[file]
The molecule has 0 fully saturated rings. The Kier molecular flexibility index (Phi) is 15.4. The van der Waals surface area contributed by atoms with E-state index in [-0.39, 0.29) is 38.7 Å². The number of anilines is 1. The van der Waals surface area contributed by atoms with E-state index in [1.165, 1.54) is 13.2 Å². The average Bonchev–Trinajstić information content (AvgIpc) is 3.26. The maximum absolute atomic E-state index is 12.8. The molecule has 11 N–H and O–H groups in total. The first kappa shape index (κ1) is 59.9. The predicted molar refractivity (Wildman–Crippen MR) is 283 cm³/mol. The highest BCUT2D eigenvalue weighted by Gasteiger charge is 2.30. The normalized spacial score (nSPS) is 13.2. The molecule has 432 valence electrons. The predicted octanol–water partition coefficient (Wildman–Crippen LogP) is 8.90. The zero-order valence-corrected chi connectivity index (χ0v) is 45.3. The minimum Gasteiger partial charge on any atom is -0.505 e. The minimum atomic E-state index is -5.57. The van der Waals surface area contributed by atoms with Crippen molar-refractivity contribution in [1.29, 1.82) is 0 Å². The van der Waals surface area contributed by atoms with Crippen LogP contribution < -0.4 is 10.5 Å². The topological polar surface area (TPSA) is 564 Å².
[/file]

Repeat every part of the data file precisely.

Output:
The molecule has 0 fully saturated rings. The Kier molecular flexibility index (Phi) is 15.4. The van der Waals surface area contributed by atoms with E-state index in [-0.39, 0.29) is 38.7 Å². The number of anilines is 1. The van der Waals surface area contributed by atoms with E-state index in [1.165, 1.54) is 13.2 Å². The average Bonchev–Trinajstić information content (AvgIpc) is 3.26. The maximum absolute atomic E-state index is 12.8. The molecule has 11 N–H and O–H groups in total. The first kappa shape index (κ1) is 59.9. The predicted molar refractivity (Wildman–Crippen MR) is 283 cm³/mol. The highest BCUT2D eigenvalue weighted by Gasteiger charge is 2.30. The normalized spacial score (nSPS) is 13.2. The molecule has 432 valence electrons. The predicted octanol–water partition coefficient (Wildman–Crippen LogP) is 8.90. The zero-order valence-corrected chi connectivity index (χ0v) is 45.3. The minimum Gasteiger partial charge on any atom is -0.505 e. The minimum atomic E-state index is -5.57. The van der Waals surface area contributed by atoms with Crippen molar-refractivity contribution in [1.29, 1.82) is 0 Å². The van der Waals surface area contributed by atoms with Crippen LogP contribution < -0.4 is 10.5 Å². The topological polar surface area (TPSA) is 564 Å².